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Option-Click AirPort Menu for Network Details

If you hold down the Option key while clicking the AirPort menu in Mac OS X 10.5 Leopard, you'll see not just the names of nearby Wi-Fi networks, but additional details about the selected network. Details include the MAC address of the network, the channel used by the base station, the signal strength (a negative number; the closer to zero it is, the stronger the signal), and the transmit rate in megabits per second showing actual network throughput. If you hover the cursor over the name of a network to which you're not connected, a little yellow pop-up shows the signal strength and type of encryption.

 
 

iMac Expands to 17 Inches

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Despite rampant rumors that Apple would release new desktop Macs (a move possibly held up due to new systems requiring Mac OS X 10.2), the only new Mac that appeared at last week's Macworld Expo was a 17-inch (43.2 cm) iMac selling for $2,000. Other than the new wide-screen display, the addition of an Nvidia GeForce4 MX graphics controller, and an 80 GB hard disk, the 17-inch iMacs will be identical to the existing high-end iMacs. That means they'll have 800 MHz PowerPC G4 processors, 256 MB of RAM, SuperDrives, 10/100Base-T Ethernet, a 56K internal modem, Apple Pro speakers, and the usual complement of FireWire and USB ports.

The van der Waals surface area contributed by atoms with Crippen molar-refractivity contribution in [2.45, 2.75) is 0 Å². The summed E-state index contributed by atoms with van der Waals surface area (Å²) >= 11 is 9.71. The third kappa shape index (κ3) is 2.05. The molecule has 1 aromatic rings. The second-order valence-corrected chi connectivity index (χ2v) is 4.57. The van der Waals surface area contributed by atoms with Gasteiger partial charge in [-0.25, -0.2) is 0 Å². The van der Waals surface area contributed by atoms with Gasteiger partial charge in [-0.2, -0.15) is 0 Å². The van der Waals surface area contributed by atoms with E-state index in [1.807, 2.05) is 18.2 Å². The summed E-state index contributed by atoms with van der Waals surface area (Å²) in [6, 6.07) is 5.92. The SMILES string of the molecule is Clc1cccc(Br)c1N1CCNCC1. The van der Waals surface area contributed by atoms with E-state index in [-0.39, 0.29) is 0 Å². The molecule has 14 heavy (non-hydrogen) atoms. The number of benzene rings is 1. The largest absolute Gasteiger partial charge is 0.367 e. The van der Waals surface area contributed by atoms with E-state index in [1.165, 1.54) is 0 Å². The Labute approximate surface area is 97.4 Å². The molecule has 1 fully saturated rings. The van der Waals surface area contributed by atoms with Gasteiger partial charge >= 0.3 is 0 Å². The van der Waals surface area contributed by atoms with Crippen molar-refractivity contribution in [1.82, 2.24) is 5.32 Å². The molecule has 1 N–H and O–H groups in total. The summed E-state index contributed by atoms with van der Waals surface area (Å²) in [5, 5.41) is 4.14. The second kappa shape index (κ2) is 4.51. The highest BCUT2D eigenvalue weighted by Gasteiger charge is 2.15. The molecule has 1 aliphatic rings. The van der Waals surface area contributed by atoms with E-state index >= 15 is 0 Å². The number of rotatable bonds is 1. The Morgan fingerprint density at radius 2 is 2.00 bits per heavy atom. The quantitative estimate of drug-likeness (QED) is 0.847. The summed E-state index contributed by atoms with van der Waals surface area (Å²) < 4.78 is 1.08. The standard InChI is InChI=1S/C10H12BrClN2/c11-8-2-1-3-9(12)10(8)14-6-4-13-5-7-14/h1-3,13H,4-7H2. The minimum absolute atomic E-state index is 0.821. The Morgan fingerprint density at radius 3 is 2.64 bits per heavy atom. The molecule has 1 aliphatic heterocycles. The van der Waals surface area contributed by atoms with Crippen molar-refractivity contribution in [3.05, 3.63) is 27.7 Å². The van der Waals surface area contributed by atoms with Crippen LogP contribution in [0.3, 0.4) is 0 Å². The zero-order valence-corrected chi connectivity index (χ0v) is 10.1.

<http://www.apple.com/imac/>

The screen is the most unusual aspect of the iMac - its native resolution is 1440 by 900 pixels, a 16:10 aspect ratio. It can also run at three other resolutions in the 16:10 aspect ratio, plus three resolutions in a standard 4:3 aspect ratio. Perhaps because of its location, cantilevered out on the iMac's chrome arm, the display looks more awkward than the screen on the Titanium PowerBook G4 or the two large Apple Cinema Displays, all of which have roughly similar aspect ratios. In contrast, the 17-inch Apple Studio Display provides a resolution of 1280 by 1024, offering a few more total pixels and more vertical height than the wide-screen iMac display.

<http://www.apple.com/imac/specs.html>

The 17-inch iMac should be available in a week or two - the fact that it's nearly identical to the existing iMacs probably helped Apple push it out quickly. Although there will no doubt be those for whom the higher cost of the 17-inch iMac is difficult to justify, Apple's data show that cost isn't the deciding factor with iMac buyers. During the keynote, Steve Jobs said that half of all the new iMacs sold were the high-end models with the SuperDrive; this new model adds a mere $200 to the price of the previous high end model for the larger display, better graphics controller, and larger hard disk. Given the known (and viscerally obvious) benefits of a larger screen, I expect the 17-inch iMac to be a hit - I know I'd pay the premium for it if I were in the market for an iMac.

 

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